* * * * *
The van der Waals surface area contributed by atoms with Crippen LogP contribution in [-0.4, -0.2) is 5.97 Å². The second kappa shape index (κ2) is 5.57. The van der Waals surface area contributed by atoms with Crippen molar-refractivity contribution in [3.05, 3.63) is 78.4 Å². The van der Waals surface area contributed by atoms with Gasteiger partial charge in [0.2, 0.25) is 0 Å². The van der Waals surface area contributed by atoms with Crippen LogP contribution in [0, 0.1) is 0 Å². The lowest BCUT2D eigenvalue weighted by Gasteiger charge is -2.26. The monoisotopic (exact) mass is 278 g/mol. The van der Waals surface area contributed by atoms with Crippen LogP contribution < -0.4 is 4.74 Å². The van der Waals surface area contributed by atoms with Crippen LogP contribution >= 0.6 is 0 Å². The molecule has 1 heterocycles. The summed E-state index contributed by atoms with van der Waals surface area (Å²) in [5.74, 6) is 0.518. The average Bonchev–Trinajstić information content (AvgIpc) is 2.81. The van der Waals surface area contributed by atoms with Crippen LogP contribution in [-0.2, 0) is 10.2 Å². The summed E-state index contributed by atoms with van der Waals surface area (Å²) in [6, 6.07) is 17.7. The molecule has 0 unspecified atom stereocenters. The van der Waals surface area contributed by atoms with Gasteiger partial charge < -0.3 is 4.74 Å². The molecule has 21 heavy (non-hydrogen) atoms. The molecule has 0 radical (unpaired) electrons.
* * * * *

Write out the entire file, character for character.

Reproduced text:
The van der Waals surface area contributed by atoms with Crippen LogP contribution in [-0.4, -0.2) is 5.97 Å². The second kappa shape index (κ2) is 5.57. The van der Waals surface area contributed by atoms with Crippen molar-refractivity contribution in [3.05, 3.63) is 78.4 Å². The van der Waals surface area contributed by atoms with Gasteiger partial charge in [0.2, 0.25) is 0 Å². The van der Waals surface area contributed by atoms with Crippen LogP contribution in [0, 0.1) is 0 Å². The lowest BCUT2D eigenvalue weighted by Gasteiger charge is -2.26. The monoisotopic (exact) mass is 278 g/mol. The van der Waals surface area contributed by atoms with Crippen LogP contribution < -0.4 is 4.74 Å². The van der Waals surface area contributed by atoms with Crippen LogP contribution >= 0.6 is 0 Å². The molecule has 1 heterocycles. The summed E-state index contributed by atoms with van der Waals surface area (Å²) in [5.74, 6) is 0.518. The average Bonchev–Trinajstić information content (AvgIpc) is 2.81. The van der Waals surface area contributed by atoms with Crippen LogP contribution in [-0.2, 0) is 10.2 Å². The summed E-state index contributed by atoms with van der Waals surface area (Å²) in [6, 6.07) is 17.7. The molecule has 0 unspecified atom stereocenters. The van der Waals surface area contributed by atoms with Gasteiger partial charge < -0.3 is 4.74 Å². The molecule has 21 heavy (non-hydrogen) atoms. The molecule has 0 radical (unpaired) electrons.